When news spread that Washington, D.C. legend Chuck Brown died, May 16, of pneumonia at the age of 75, it didn’t take long for just about everyone familiar with the area to express their respect and condolences for the “godfather of Go-Go.” Famous musicians, actors, comedians and even politicians; they all took to Twitter to give a special shout-out to the creator and originator of D.C’s unique music genre.

“RIP to the legend…Chuck Brown. You will be missed worldwide. #DCorNothing,” said star rapper Wale Folarin, via his Twitter account. Wale has emerged over the last few years as the most famous rapper/hip-hop artist to come from the D.C. Metropolitan area. But even he would tell you that his star status dims in comparison to Chuck Brown, perhaps the greatest music star in the history of the District.

“Chuck Brown, the ‘Godfather of Go-Go,’ will be missed,” said prominent intellectual and activist Cornel West, from Twitter. “This brother had a deep love for humanity as expressed through his musical genius.”

A native of Gaston, N.C., Brown moved to the D.C.-area during the 1970s where he would eventually mix the sounds of funk, jazz and Latin music to develop the sound of go-go. His single, “Bustin’ Loose,” is easily the most renowned song he’s created; the single peaked at 34 on the Billboard Hot 100 R&B charts in 1979. No other go-go song has come close to surpassing “Bustin’ Loose” since.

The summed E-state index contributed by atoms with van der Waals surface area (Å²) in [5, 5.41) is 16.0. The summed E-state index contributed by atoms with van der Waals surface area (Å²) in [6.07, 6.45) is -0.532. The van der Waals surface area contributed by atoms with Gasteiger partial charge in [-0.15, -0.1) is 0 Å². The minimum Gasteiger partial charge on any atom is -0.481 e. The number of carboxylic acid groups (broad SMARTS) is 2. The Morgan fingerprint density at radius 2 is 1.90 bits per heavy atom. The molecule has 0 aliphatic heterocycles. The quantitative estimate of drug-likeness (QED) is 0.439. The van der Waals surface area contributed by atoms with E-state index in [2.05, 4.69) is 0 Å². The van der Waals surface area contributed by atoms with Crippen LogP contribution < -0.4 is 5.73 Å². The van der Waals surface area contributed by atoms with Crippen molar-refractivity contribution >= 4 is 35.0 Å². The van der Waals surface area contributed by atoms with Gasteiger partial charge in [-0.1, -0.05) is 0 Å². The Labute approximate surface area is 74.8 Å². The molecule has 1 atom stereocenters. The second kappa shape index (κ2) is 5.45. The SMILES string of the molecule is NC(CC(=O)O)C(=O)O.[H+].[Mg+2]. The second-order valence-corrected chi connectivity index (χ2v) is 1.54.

“My heart hurts, man, I love Chuck Brown,” said Anwan “Big G” Glover, lead vocalist for the legendary Backyard Band.

Glover credits Brown as his primary inspiration for becoming a go-go artist. Glover, who has a very deep voice much like Brown, took to and adopted the call-and-response style of communication that the “godfather” would use to interact with his audience throughout performances. Glover said during an interview with 93.9 FM WKYS radio station that Brown passed the torch on to him to keep the legacy of go-go alive and well.

“He told me it’s the young guys that have to carry on his legacy and keep the music genre that he created going,” explained Glover, who said he began crying as soon as he found out via text of Brown’s death. “And it’s not just me, it’s the younger guys from bands like TOB. ‘Pops’ loved all of the young guys and how they continued to revolutionize his music. And we will all miss him so much.”

But it’s not just the musicians that followed in Brown’s footsteps who will miss the music icon. The people of the district who partied to go-go music for more than 40-years will miss him too.

“Chuck laid the foundation that four different generations of Washingtonians were able to celebrate and party to,” said Tony Lewis Jr., a well-connected and respected community activist in D.C., who helped plan a vigil for Brown on Chuck Brown Way near Howard University. “Chuck’s death for me symbolizes a D.C. that is slowly dying off. Young people we have to hold on to that, now more than ever. D.C. or nothing!”